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Culture Satellite Account

Culture Satellite Account

For the first time ever, Nova Scotians will have a clear understanding of the economic importance of the culture sector, thanks to the Culture Satellite Account.

The Culture Satellite Account is an accounting framework that measures how culture, the arts, heritage and sport contribute to Canada’s GDP and to jobs.

The Culture Satellite Account’s national numbers just released on September 10 as part of the Ministers’ Meeting in Charlottetown, PEI are revealing, confirming that GDP for the arts, culture and heritage contributed $47.8 billion to the Canadian economy - approximately 3.1% to the GDP in 2010 - and accounted for 647,301 jobs.

The result of collaboration between the Federal-Provincial-Territorial Table, Canadian Heritage, and other partners, with work done by Statistics Canada, the Culture Satellite Account uses a set of concepts and definitions that follow the 2011 Canadian Framework for Culture Statistics and is rooted in the Canadian System of National Accounts.

“The Culture Satellite Account is tangible proof of what can be accomplished when jurisdictions across Canada collaborate together on major initiatives,” said George Klass, chair of the Creative Nova Scotia Leadership Council. “By building alliances within the sector and forging new links at all levels of government, we can expand on the Culture Satellite Account data and give real support to the business case for culture.

In addition to providing important insights about culture’s role nationally, the Culture Satellite Account includes credible data about culture’s impact on labour income and industrial trade, while making it possible to accurately compare the culture sector year to year and to other industries and jurisdictions.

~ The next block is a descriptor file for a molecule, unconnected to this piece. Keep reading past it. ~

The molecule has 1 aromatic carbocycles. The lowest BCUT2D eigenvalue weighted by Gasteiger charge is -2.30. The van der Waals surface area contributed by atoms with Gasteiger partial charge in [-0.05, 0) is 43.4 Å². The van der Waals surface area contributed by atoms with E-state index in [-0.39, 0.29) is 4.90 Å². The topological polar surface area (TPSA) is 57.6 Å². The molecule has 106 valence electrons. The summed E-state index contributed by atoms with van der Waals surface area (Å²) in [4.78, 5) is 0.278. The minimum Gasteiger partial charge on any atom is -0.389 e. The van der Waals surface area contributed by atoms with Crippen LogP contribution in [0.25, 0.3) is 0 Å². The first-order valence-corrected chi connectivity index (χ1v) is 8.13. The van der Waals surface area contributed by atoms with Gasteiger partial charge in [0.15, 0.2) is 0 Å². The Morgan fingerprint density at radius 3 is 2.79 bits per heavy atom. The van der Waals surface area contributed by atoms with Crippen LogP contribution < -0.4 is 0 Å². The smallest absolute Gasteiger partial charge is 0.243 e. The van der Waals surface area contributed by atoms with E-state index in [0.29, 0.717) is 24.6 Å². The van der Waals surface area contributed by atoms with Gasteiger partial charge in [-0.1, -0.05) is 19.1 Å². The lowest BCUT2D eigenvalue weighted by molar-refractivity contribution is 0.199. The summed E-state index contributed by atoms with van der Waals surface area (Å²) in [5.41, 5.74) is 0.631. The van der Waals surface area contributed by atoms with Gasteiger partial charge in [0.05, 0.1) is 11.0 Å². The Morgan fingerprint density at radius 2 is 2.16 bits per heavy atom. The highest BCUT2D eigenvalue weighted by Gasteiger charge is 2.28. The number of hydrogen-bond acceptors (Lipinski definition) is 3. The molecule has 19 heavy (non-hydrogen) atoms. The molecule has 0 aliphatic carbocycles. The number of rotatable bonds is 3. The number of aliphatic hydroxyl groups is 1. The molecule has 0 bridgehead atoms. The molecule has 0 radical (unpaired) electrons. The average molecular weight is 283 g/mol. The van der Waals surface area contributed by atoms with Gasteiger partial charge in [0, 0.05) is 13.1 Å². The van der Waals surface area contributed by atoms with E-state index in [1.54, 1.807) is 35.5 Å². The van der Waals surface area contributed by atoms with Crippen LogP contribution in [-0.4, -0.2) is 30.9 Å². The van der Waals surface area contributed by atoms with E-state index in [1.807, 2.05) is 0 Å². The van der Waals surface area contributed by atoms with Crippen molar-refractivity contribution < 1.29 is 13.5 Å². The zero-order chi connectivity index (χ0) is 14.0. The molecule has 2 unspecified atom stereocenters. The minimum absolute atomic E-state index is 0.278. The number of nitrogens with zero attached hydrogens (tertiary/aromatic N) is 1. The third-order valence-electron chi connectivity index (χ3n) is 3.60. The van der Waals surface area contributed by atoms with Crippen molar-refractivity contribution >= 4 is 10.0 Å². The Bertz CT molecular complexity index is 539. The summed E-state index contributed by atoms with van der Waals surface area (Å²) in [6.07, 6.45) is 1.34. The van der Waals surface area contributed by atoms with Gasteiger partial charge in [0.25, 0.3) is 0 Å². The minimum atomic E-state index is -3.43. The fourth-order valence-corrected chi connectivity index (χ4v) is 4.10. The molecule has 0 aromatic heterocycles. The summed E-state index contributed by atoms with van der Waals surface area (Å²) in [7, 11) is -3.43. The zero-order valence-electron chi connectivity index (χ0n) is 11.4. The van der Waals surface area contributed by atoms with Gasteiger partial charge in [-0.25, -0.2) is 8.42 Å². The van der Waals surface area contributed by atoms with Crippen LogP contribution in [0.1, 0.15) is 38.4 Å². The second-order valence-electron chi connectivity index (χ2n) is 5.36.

“Nova Scotia’s culture sector is not just its music industry, its film industry, or its crafts sector,” said George Klass. “It’s an expansive, interconnected community that includes libraries, museums, heritage properties, cultural identities, languages, the arts, creative industries, and culture education. The combined force of these enterprises can encourage new and sustainable growth within the province’s diverse communities, and will add to Nova Scotia’s economic and social prosperity.”

Prior to 2004, Statistics Canada reports on the economic impact of culture had traditionally used inflated figures when reporting GDP, including the indirect and induced impact, as well as the direct impact. It was determined the most accurate, reliable and comparative data would be derived from using direct impact figures only.

The project was led by the Cultural Statistics Working Group, a sub-committee of the Federal-Provincial-Territorial Table on Culture and Heritage, which worked with Canadian Heritage, other federal funding partners, the Creative City Network of Canada (inclusive of Halifax), and OCAD University in Toronto, to create and develop the Culture Satellite Account over the past six years. Nova Scotia has played a key role as national co-chair of this committee.

The first step in the project was to conduct a feasibility study, which took four years. The study was conducted to better identify what economic data could be produced for culture at the national level, and what methodology would be required to do so. The feasibility study was completed in April 2013, and data from that study was used to 'soft launch' the Culture Satellite Account in August 2013 at the Ministers’ meeting in Iqaluit, Nunavut.

“Consistent and reliable data is necessary in order to chart the future of the creative economy in Nova Scotia,” said Cheryl Hodder, chair of the board of directors of Film & Creative Industries Nova Scotia.  “With solid information, we can establish a baseline, measure growth and make evidence-based decisions.”

Now that the national information from the Culture Satellite Account has been officially unveiled, the next step for the Culture Satellite Account will be to report on provincial and territorial figures for reference year 2010, which is scheduled for release in the spring of 2015.

 

Consistent and reliable data is necessary in order to chart the future of the creative economy in Nova Scotia